"You know when you’re on a website and you see a bunch of navigation choices to click on? I’m the one who decided what the choices are, what they are called and where they take you when you click"
Yeah, I said that. And I do have to explain Information Architecture(IA) a lot, quite a lot. These days all everyone seems to agree on is that it’s a hot title. Not that many people actually know what IA’s do. Do a search on dice.com or hotjobs.com and you’ll see a weird variety of job requirements, from perl coding to graphic design. At one point I thought the Information Architect title was going to go the way of Webmaster: a title that was great for small companies who needed someone who could do a little bit of everything, but bad for companies who needed experts. Luckily the relentless efforts of a few highly visible IAs is changing that, and now we have at least narrowed the field in which we play.
So what do IA’s do?
Much like our real world namesakes, we design spaces for human beings to live work and play in. The big difference is the materials we work with: cement is replaced with thesauri, timber with hierarchies and steel with interaction flows. Confused? Let me tell it as a story. Oh, and to do so I’m going to have to reveal I’m a big dork. Hope this won’t slow you down.
When I built my first webpage on geocities, it was one page. It had pictures of my friends, a little history about me and a link to mail me. Pretty typical. There was no Information Architecture there yet, but definitely some information design which is very closely interrelated with IA. I knew that people coming to my site would need to know what they were looking at, so I wrote a big H3 title across the top, “Welcome to the personal website of Christina Wodtke” Next I knew I wanted to have some stuff about me, so I added the history and pictures. Finally, I figured if people had read all of this they might want to talk to me, and I added my email address. Strangely enough, I was doing pretty solid user-centered design. I was asking myself how people visiting my site would want to use it.
My next website was more of an effort. I had a ton of recipes I had collected online while I was reviewing food sites for Snap.com. I also had some family recipes and some recipes I’d picked up from a French friend of my husband’s. I wanted them all online so I could access them from anywhere – my parent’s house, my boyfriends(now husband) or at home. As I had yet to become a good Information Architect, I started with research – I looked through all my cookbooks to see how they were organized. I had a plethora of organizational schemes to choose from: regional, course, key ingredient, dish type… honestly I wasn’t sure which way to go. That is when I used another fine IA tool: the card sort. These were recipes, already on index cards. I simply laid them all out on the floor and started grouping them together in like piles. Pretty soon I knew I needed to go with the course organization. My Cooking Site. The site I built in ’96 remains today in the same exact form, and I still cook from it, sighing over the oddly crushed gifs and naÃ¯ve typography. But I can always find the recipe I’m looking for.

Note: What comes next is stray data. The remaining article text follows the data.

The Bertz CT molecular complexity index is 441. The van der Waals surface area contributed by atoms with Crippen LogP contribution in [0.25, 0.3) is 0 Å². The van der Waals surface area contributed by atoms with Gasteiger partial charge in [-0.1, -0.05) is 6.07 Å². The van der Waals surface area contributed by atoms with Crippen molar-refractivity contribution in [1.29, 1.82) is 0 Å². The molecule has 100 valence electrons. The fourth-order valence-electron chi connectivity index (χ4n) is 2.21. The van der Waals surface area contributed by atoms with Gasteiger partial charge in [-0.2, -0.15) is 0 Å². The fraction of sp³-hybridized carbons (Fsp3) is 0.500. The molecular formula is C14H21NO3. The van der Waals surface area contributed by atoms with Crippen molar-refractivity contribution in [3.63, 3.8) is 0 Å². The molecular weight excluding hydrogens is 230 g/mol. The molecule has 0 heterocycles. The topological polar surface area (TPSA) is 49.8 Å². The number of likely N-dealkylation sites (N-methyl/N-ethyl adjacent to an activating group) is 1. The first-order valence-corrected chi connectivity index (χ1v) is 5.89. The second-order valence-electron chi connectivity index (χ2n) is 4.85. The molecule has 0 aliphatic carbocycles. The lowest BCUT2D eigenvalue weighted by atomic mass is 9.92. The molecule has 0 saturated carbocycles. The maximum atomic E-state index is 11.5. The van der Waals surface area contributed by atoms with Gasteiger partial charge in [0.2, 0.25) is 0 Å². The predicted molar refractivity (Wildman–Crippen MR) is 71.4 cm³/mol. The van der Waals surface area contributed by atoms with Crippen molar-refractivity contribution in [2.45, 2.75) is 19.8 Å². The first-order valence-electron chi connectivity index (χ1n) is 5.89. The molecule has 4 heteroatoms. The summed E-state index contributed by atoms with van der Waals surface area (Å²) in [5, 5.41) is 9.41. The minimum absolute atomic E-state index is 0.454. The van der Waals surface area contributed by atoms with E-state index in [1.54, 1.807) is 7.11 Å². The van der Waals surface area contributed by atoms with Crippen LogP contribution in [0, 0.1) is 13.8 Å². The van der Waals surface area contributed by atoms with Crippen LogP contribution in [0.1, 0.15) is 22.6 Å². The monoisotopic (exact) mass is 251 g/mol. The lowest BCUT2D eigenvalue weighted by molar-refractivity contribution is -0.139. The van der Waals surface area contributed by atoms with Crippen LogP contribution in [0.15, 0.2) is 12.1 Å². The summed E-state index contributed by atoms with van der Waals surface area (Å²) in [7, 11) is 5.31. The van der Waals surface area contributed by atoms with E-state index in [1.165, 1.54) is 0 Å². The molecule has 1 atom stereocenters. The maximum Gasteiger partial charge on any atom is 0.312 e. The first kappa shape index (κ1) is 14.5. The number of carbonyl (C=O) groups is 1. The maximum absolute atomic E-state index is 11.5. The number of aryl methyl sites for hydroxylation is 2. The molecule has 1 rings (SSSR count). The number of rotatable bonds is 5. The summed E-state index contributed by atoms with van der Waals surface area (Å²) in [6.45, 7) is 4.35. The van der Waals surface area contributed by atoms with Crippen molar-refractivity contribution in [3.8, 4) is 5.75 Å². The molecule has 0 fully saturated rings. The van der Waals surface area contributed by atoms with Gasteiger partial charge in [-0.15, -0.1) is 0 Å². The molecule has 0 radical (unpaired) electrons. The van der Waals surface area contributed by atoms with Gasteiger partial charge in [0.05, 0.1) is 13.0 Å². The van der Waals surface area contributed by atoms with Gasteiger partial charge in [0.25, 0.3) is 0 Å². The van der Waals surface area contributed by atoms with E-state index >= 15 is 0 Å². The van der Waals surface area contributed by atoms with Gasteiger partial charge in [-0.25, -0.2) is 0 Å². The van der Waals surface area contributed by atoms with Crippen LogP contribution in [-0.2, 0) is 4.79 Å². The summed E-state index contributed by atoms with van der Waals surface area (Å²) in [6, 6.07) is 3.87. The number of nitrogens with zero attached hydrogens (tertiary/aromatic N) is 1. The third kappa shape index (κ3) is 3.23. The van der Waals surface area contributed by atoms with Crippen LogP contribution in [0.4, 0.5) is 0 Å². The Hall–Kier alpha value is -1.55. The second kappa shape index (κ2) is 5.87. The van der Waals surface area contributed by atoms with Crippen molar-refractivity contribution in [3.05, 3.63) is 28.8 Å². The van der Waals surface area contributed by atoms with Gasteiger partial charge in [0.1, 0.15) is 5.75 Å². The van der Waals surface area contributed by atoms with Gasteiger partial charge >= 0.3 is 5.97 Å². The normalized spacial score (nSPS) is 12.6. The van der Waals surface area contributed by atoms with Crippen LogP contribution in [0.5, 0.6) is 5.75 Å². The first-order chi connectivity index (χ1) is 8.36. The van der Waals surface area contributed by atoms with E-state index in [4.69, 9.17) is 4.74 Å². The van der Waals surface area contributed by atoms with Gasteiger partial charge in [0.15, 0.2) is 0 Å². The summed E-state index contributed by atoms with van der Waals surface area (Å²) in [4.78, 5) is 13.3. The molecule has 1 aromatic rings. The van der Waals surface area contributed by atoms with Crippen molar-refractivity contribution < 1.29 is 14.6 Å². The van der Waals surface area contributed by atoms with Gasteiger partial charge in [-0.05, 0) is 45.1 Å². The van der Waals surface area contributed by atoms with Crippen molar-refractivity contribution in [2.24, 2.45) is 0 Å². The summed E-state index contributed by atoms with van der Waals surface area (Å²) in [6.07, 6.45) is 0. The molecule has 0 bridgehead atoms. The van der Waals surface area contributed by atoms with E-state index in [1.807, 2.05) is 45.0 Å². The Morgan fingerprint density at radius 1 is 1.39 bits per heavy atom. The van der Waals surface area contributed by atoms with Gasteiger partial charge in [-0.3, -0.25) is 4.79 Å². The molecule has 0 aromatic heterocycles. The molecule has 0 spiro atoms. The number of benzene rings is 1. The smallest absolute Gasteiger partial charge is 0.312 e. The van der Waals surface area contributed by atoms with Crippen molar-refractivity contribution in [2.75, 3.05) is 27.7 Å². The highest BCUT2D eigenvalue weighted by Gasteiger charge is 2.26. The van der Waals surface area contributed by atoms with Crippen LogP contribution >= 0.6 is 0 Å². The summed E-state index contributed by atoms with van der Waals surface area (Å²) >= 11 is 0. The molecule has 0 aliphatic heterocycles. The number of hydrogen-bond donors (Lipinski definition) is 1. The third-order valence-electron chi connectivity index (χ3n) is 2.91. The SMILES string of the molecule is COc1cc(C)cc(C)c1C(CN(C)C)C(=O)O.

Architecting a Site
So last weekend I headed over to a fellow architect’s office, and we spent the day re-architecting an IT solutions Company’s site that had over 2000 pieces of content. We started the way I had started with my first webpage: we pored over the documentation to discover who the audience was and what their key needs were. We wrote the names of three people who we thought would use the site, and wrote their needs underneath each of the names. Dave, the CEO who wanted to know if he should buy the product. Jill, the potential employee who wanted to know if it was a cool place to work. Carla, the investor who wanted to know if this was a hot buy.
Next we did exactly what I did for my second site ever: took a printout of the content inventory and cut it up into tiny pieces of paper. Then we did the largest card sort I’ve ever done. We grouped all the like content, then created a hierarchy for that content. Then we role-played. We pretended to be the different sorts of audience members as they tried to use the hierarchy “I’m Dave the CEO, I need to know if I buy this product, Can it solve my problem? Where’s the section on upgrades? Are there product reviews? How long have these guys been in business?” and so on. We made a couple of tweaks to the groupings and we were done.
Of course, this isn’t everything an IA does for a website. It’s just what an IA might do for a content site. But you can see the key principals. Understand the user. Understand the business offering. Bring the two together.
Now go make your site easier for your customers to use….